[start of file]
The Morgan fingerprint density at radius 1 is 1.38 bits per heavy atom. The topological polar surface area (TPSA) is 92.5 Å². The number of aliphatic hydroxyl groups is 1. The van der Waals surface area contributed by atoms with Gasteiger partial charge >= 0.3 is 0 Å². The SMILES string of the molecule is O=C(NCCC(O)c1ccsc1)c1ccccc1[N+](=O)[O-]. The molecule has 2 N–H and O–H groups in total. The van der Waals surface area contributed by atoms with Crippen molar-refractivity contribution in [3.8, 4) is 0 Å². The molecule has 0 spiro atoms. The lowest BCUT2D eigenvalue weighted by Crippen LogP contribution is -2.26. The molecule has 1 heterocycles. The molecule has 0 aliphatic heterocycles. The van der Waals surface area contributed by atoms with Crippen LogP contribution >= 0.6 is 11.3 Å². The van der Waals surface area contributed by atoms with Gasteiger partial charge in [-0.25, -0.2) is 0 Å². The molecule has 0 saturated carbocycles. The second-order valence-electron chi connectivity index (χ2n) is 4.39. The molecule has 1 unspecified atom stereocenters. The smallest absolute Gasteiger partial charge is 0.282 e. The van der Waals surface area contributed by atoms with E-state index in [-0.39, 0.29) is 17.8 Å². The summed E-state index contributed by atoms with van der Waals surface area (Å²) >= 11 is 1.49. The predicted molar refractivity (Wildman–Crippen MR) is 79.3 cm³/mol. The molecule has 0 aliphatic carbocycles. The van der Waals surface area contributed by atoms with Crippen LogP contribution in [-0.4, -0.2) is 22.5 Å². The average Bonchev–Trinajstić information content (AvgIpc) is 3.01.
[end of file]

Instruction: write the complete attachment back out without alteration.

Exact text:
The Morgan fingerprint density at radius 1 is 1.38 bits per heavy atom. The topological polar surface area (TPSA) is 92.5 Å². The number of aliphatic hydroxyl groups is 1. The van der Waals surface area contributed by atoms with Gasteiger partial charge >= 0.3 is 0 Å². The SMILES string of the molecule is O=C(NCCC(O)c1ccsc1)c1ccccc1[N+](=O)[O-]. The molecule has 2 N–H and O–H groups in total. The van der Waals surface area contributed by atoms with Crippen molar-refractivity contribution in [3.8, 4) is 0 Å². The molecule has 0 spiro atoms. The lowest BCUT2D eigenvalue weighted by Crippen LogP contribution is -2.26. The molecule has 1 heterocycles. The molecule has 0 aliphatic heterocycles. The van der Waals surface area contributed by atoms with Crippen LogP contribution >= 0.6 is 11.3 Å². The van der Waals surface area contributed by atoms with Gasteiger partial charge in [-0.25, -0.2) is 0 Å². The molecule has 0 saturated carbocycles. The second-order valence-electron chi connectivity index (χ2n) is 4.39. The molecule has 1 unspecified atom stereocenters. The smallest absolute Gasteiger partial charge is 0.282 e. The van der Waals surface area contributed by atoms with E-state index in [-0.39, 0.29) is 17.8 Å². The summed E-state index contributed by atoms with van der Waals surface area (Å²) >= 11 is 1.49. The predicted molar refractivity (Wildman–Crippen MR) is 79.3 cm³/mol. The molecule has 0 aliphatic carbocycles. The van der Waals surface area contributed by atoms with Crippen LogP contribution in [-0.4, -0.2) is 22.5 Å². The average Bonchev–Trinajstić information content (AvgIpc) is 3.01.